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While at the Courtyard by Marriott today, I got some great overhead photos of Near Southeast; as I worked to put them on the site, I realized that it was also now time to launch separate pages for three developments that are in the pipeline: JPI's two residential projects on I Street, the mixed-use development project on Square 699N at 1st, Half, K, and L streets; and the Faison and Opus East 1st Street office and residential towers between L and M. Right now the pages are kind of short on specifics, and I don't have renderings of any of the projects, but with JPI and Square 699N looking to start construction later this year, I figured it was time to break them out into their own pages. Also, I added overhead shots to my Capper/Carrollsburg and North of M pages. (And, in looking at my 2006 pictures, have you all figured out yet that I got a new camera?)

 

Using all the power and pull I have at my disposal ("Uh, yeah, hi, I have this blog, and I was wondering... Hello? Hello?"), I got a sneak-preview today of the not-quite-yet-finished Courtyard by Marriott hotel at New Jersey and L. It's still a few weeks away from the grand opening, but they do have some of the rooms ready for showing, and I snapped a few photos of them, as well as a few shots of the still-under-construction outdoor courtyard space of the residential side of Capitol Hill Tower (scroll a bit down my CapTower page to see the new shots). The hotel has 200-plus rooms, meeting space, a pool and fitness center, a bar, and a small restaurant area that will offer breakfast, lunch, and dinner to not only guests but the public as well. If you ever want to stay there, sacrifice a bit of space and ask for one of the upper-floor rooms on the New Jersey Avenue corner--they have a wall of windows with unreal views to the west, at least until all the other Near Southeast projects get off the ground.
 

"Navy Yard celebrates opening of O St. gate" describes the renovations to the 11th and O Entrance to the Navy Yard, now designated as the entry point for visitors and deliveries. (The renovated gate officially opened in November, but the ribbon-cutting ceremony was delayed to Feb. 23.)
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That screeching sound you hear is the brakes grinding on Mayor Bow Tie's attempt to use revenue left over from the debt service on the stadium to pay for cost overruns. In "D.C.'s Mayor Draws Fire on Stadium Plan," from Thursday's Post, city council members express, shall we say, displeasure over the idea. I think Tony has it right: "People feel betrayed on both sides," Williams said of the council and MLB. "There's bad faith on both sides. And I think the only thing everybody agrees on is they don't like me." Someone wake me up on Tuesday, when we see how this turns out; having to go through this uncertainty for a fourth time is just absurd.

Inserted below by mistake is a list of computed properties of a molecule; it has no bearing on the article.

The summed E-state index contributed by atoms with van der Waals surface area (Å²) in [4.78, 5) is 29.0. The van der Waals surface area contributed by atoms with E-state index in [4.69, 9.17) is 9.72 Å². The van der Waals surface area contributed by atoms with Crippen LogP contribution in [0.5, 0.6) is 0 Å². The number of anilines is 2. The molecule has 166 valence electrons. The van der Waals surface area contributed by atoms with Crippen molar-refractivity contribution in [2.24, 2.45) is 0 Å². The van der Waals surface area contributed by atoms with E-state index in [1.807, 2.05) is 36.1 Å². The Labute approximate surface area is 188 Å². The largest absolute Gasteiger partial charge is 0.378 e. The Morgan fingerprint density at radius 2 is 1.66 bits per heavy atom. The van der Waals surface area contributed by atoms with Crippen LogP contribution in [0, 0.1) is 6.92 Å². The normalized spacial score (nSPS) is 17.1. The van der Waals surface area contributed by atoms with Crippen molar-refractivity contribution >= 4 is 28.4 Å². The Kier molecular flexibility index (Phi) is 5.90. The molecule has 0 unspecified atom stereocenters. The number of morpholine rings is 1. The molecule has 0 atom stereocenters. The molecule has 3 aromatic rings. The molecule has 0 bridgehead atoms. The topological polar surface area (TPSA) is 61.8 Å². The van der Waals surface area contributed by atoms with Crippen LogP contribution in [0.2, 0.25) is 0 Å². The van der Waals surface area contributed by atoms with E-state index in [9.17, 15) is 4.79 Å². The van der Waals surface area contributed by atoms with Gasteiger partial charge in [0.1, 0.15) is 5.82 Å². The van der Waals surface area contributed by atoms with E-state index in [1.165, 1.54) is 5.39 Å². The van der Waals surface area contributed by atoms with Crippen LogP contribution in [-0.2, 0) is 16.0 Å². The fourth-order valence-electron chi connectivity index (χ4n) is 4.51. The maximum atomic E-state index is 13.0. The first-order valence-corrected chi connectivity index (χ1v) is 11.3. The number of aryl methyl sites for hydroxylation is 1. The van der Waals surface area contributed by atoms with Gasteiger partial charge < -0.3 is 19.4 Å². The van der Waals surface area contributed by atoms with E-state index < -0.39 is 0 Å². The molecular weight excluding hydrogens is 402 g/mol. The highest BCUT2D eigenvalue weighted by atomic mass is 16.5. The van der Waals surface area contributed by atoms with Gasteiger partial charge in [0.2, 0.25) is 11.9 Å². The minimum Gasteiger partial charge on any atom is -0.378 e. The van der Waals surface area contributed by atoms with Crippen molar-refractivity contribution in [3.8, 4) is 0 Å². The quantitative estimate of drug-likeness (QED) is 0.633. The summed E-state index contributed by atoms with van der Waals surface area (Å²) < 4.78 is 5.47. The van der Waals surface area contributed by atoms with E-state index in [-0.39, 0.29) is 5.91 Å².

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Thursday's Post has "Williams Digs Up More Stadium Cash", about a plan by Mayor Bow Tie to use "$20 million in excess revenue from a gross-receipts tax on businesses, a utility tax on businesses and federal buildings and taxes from concessions at Robert F. Kennedy Memorial Stadium [to pay for cost overruns on the new baseball stadium]. Those taxes were implemented last year to pay off debt service on the construction bonds. Williams aides have told baseball officials that revenue leftover after debt service can be used for overruns, if necessary." But MLB said it was unaware of the plan, council members either wouldn't comment or complained that it would violate the cap legislation. The doom and gloom portion of the article: "The latest negotiations appear to be the final chance to resolve the standoff before Monday, the deadline set by the council for MLB to endorse the spending cap. If baseball officials reject the cap, the stadium dispute could enter binding arbitration. That would cause a delay of as much as six months and open the possibility that the Washington Nationals could be moved elsewhere.Baseball officials have made it clear that they do not want the Nationals' owner to have to pay for cost overruns for the stadium along the Anacostia River in Southeast. Over the past two weeks, the Williams administration has sought to assure MLB that another source of revenue is available." Whee! Time to start up the rollercoaster again.
UPDATE, 12:37 pm: The AP reports: "Williams says he had a conference call with MLB officials today, and promises the deal will get done before Monday's deadline. The mayor says reports that he has dug up 20 million dollars to help cover cost overruns are inaccurate. He says everything he is considering is in compliance with legislation passed by the DC Council. Williams says developments over the past year have left feelings of bad faith and uncertainty on both sides. "
UPDATE, 1:57 pm: For a little bit of atmosphere as to how all this is playing, I suggest Thomas Boswell's column.
UPDATE, 2:36 pm: From early this morning, sorry I'm only now seeing it, is a DC Wire blog entry from David Nakamura with a tiny bit more detail (including that Kwame Brown is against the plan), although how this squares with the AP story from a few hours later, I don't know.